Security was tested - and breached - for the first time Sunday on the royal tour of Canada.
The rules of royal protocol keep onlookers behind barricades and require the media to stay at least five metres away from the Queen and the Duke of Edinburgh. But the RCMP officers who guard the royal couple seemed reluctant to stop a woman who broke free of the waiting throng outside a church service and ambled right up to the Queen with a black plastic bag in hand.
The Queen, who moments earlier had stepped into the sunlight after a morning service at St. James Cathedral in downtown Toronto, appeared to take the unplanned encounter in stride. She smiled and chatted with the woman. The woman then handed the Queen the bag and said a few words to the Duke of Edinburgh before being ushered away.
The contents of the bag, in the end, were not dangerous: The Queen left with a commemorative St. James Cathedral tea towel.
Still, the incident raises questions about the level of security around the royal couple, who have been moving through large crowds in Halifax, Ottawa, Winnipeg and Toronto. On Monday, they visit Waterloo and return to Toronto before leaving the country on Tuesday.
RCMP spokesman Sergeant Marc LaPorte, who was present on Sunday, said security protocols will be revisited in the future to consider a more controlled setting for the Queen. There's a "fine balance" between giving the public access and making sure the Queen is protected, he said.
"Initially, it was not seen as a threat. Obviously there was a security breach there," Sgt. LaPorte said.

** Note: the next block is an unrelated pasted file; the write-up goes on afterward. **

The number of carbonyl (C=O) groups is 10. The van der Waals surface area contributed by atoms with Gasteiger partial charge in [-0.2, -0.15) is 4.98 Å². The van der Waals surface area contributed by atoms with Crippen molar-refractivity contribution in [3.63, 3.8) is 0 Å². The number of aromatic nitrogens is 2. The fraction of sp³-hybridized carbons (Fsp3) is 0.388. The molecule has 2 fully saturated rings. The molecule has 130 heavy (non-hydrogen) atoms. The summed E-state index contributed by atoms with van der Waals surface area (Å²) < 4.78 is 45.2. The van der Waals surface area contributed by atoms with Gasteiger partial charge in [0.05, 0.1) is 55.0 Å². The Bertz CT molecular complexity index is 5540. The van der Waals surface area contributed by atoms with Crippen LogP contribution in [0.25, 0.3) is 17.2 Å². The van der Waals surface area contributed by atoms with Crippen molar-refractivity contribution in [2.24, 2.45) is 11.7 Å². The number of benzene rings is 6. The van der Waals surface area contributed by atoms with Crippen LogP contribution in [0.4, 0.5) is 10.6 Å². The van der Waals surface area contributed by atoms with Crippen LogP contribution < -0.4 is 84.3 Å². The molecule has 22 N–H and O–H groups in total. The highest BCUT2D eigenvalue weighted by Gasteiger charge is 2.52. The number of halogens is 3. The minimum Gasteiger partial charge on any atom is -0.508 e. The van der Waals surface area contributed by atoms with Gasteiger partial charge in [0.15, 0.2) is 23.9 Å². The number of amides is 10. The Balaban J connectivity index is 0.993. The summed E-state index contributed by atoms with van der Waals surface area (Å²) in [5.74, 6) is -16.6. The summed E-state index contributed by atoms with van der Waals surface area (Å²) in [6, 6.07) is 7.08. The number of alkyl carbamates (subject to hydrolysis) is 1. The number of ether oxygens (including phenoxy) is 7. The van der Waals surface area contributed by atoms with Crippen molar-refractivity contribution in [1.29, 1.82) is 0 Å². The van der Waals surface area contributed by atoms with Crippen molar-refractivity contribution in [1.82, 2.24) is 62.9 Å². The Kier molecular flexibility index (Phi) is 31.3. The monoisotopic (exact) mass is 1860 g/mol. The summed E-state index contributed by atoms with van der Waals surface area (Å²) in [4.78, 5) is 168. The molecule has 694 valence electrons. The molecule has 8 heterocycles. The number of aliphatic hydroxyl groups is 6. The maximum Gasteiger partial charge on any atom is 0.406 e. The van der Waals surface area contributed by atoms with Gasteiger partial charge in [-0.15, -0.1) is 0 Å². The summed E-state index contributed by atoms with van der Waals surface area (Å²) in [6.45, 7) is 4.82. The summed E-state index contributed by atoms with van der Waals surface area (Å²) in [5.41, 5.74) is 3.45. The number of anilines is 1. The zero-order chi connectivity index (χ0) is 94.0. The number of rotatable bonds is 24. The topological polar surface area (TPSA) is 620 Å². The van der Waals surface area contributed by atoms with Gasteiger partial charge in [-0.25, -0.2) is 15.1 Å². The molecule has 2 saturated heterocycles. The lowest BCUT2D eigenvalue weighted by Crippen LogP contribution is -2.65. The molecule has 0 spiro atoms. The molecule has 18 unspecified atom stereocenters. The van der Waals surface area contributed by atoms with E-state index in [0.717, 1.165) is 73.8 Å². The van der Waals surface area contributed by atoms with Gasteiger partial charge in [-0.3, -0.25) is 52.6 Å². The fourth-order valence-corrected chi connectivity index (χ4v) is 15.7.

"But the RCMP always tries to balance the protection of the protected person, in this case the Queen and the Duke of Edinburgh, with public access."
Security has been heavy throughout the royal couple's visit. At Woodbine Racetrack Sunday, where the Queen attended the 151st running of the Queen's Plate, the walking ring was surrounded by a G20-like security fence. Barricades restricted access around the track, police presence was heavy and there was a bag check at every entrance.
The security did not deter hundreds who strained their necks and stood on tip-toes hoping for a glimpse of the Queen.
The Queen's Plate was incident-free - although a hand placed on the royal back by Dom Romeo, owner of the winning mount, appears to have tested protocol again.
The Queen, a racing enthusiast, did not appear tired despite the sweltering heat. She changed outfits twice on Sunday, wearing a turquoise patterned blue dress and a matching hat to church, and then white gloves, an aqua dress and a hat to the races. She appeared to keep a close eye on the race, watching it calmly even as others rose from their seats to cheer. She then graciously walked along a red carpet across the track to the winner's circle to present the owner, trainer and jockey with the trophy. Sunday marked her fourth visit to the Queen's Plate.
Onlookers packed every corner of the stadium, cameras at the ready, hoping the Queen would pass by.
Shari Simpson was one of a few who managed to snapped a picture as the Queen strolled by the walking circle. Ms. Simpson attended the Kentucky Derby, and was eager to see the Queen this year.
"Kentucky was fun," she said. "But this is royalty."